I am not sure our schools are equipped to send all of our graduates off with all of these characteristics, but I believe it can be done. One component I would like very much to see added is a greater emphasis on community service. Work with people of varying ages and backgrounds to promote a greater connection to the global society our kids will find themselves part of is essential in developing communication skills, empathy, and willingness to work for good.

    Another is those communication skills themselves. Figuring out how to convey messages and explore ideas and engage in professional nuanced debate while also listening to others is hugely important.

    Thank you for your willingness to engage with YOUR community.

    Liked by 1 person

  2. Amen, Dr. Glass! I love each of the skills you’ve identified above, and agree with those who commented previously with skills they’re looking for. I especially love the moral compass – so important in this age of social media for students to have empathy & respect for one another, regardless of our differences! Yes, I believe our schools are configured and ready to deliver students with these skills. I believe students, staff, parents, and community would be supportive of an initiative to strive toward these ends – just need the scaffolding and expectations in place to make it happen!

    Liked by 1 person

  3. I love these ideas – and especially your willingness to engage our community in the conversation. I hope more folks speak up and out.

    Here’s what I see in that list . . .a set of values and morals that, unfortunately, not everyone in our community holds in high regard. In order for this “ideal graduate” to exist, we cannot expect that our schools alone can instill all these values. We need strong support from the entire Jeffco community. Unless the entire community is actually committed to providing a strong public education to our youth, it will be difficult to achieve. People will need to stop “talking” about public education, and actually start taking steps truly to support public education. It clearly will take our entire village!

    Like

  4. Hi Dr. Glass, and the JeffCo Community,

    First I want to say Thank You for the thoughtfulness and extent of this discussion. The only thing I would add is the ability to connect and having meaningful conversations with other in a local and global community, which I think falls under a few of the categories above. I emphasize it because this has been the single-most thing that has contributed to success in my own life.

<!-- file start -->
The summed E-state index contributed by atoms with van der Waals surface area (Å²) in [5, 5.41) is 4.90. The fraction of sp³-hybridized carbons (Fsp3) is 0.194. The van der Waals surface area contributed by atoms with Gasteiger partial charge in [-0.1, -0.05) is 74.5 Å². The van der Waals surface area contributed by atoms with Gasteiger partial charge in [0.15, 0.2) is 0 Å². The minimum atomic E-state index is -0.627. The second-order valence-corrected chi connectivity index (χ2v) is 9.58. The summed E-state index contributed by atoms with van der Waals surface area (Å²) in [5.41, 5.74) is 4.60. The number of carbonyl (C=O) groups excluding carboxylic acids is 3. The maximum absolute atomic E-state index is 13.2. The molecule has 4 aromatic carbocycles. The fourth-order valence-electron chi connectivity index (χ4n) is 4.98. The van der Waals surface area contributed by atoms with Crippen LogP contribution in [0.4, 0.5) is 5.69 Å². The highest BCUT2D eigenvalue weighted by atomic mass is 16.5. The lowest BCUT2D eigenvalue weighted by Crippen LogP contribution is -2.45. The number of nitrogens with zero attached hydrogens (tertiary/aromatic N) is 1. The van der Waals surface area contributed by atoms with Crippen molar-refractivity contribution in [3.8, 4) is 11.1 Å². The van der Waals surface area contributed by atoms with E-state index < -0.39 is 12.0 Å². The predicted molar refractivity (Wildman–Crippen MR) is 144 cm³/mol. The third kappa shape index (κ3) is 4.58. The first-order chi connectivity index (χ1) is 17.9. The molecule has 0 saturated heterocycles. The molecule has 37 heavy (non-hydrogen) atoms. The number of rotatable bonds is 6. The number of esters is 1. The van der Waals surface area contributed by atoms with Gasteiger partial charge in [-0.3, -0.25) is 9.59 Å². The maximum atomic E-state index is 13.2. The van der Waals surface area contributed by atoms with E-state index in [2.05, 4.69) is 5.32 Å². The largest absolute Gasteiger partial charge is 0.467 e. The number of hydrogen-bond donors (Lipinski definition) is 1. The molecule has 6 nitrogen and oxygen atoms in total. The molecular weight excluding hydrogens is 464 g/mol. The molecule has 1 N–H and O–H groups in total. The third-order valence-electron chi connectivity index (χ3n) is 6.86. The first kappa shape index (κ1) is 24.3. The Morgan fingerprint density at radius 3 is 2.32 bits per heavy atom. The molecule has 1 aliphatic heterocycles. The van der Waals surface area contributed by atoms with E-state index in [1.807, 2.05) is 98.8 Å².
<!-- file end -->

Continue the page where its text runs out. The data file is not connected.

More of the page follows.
Second, I’d like to add to Wendy’s comment that it is so important for parents to be involved in their child’s education. We cannot, as a community, let our schools do ALL the lifting when it comes to developing an ideal graduate. We have a responsibility. So however we can make it easier for our community to find ways to participate is so important.

    This is our first year in JeffCo schools and I am excited to be a part of the community!

    Liked by 1 person

    1. I love this and then I go back to the Jeffco 2020 committee and I still have the same questions. All competencies are wonderful and everything I would desire for my child and all her friends to receive. But, if these will be our ideals, how do we measure some of these items?
      I’m sure you have looked at the 2020 Vision but I really don’t think we’ve ever fully answered the question of how we measure this success for all students or even how we get there.

      Liked by 1 person

  5. Hello Dr. Glass – I enjoyed hearing from and talking to you on your July 10 whistle-stop tour!

    As Shawna said above, the real issue is how to measure all of these skills. I also wonder if we should, but know that students and parents often do not value work/assignments/projects/ learning that is not evaluated in some way. On the other hand, changing the way we teach and evaluate may help. Problem/project based learning involves many of these skills with natural (good and bad) consequences and opportunities or learning without having to specifically evaluate the less objective skills. This would require time and resources to help teachers understand, plan and evaluate this new style, but some are already embracing this mode of learning.

    Liked by 1 person

  6. I appreciate this list and how they speak to the holistic nature of student agency and student identity. I would hope that teachers hold these values and ideas as a driving influence for teacher and student interactions. I also ask the question, “What hinders the development of these skills and dispositions?” I would pose the idea that teachers at the elementary level must negotiate the relationship between what they feel good learning looks like and the ways that we evaluate/grade students. If you look at an elementary school report card, you might ask yourself, “Since this is the evaluation tool that’s used to connect schools with families, does it effectively become a ‘drive’ for what we hope for in our students?” The elementary report card may be something to consider because I feel that it heavily influences what we are looking for in our students. Perhaps it’s time to change the descriptors on a report card and we consider how these descriptors can be drivers for what we are looking for in student learning.

    Liked by 1 person